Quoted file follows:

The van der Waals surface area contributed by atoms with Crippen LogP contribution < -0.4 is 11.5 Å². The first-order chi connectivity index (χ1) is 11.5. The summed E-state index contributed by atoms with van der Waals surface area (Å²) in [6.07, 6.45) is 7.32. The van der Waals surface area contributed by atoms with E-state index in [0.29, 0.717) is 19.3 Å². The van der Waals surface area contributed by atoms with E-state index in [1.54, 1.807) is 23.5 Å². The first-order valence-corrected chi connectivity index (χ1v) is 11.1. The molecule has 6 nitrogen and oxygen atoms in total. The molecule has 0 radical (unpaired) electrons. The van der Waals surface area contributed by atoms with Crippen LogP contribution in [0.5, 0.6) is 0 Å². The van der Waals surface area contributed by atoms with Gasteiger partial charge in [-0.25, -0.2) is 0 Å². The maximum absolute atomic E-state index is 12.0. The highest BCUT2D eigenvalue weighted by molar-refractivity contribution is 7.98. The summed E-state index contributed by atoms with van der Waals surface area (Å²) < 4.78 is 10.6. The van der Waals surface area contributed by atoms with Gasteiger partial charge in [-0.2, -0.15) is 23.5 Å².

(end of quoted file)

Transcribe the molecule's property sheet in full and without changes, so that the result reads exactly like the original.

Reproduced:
The van der Waals surface area contributed by atoms with Crippen LogP contribution < -0.4 is 11.5 Å². The first-order chi connectivity index (χ1) is 11.5. The summed E-state index contributed by atoms with van der Waals surface area (Å²) in [6.07, 6.45) is 7.32. The van der Waals surface area contributed by atoms with E-state index in [0.29, 0.717) is 19.3 Å². The van der Waals surface area contributed by atoms with E-state index in [1.54, 1.807) is 23.5 Å². The first-order valence-corrected chi connectivity index (χ1v) is 11.1. The molecule has 6 nitrogen and oxygen atoms in total. The molecule has 0 radical (unpaired) electrons. The van der Waals surface area contributed by atoms with Crippen LogP contribution in [0.5, 0.6) is 0 Å². The van der Waals surface area contributed by atoms with Gasteiger partial charge in [-0.25, -0.2) is 0 Å². The maximum absolute atomic E-state index is 12.0. The highest BCUT2D eigenvalue weighted by molar-refractivity contribution is 7.98. The summed E-state index contributed by atoms with van der Waals surface area (Å²) < 4.78 is 10.6. The van der Waals surface area contributed by atoms with Gasteiger partial charge in [-0.2, -0.15) is 23.5 Å².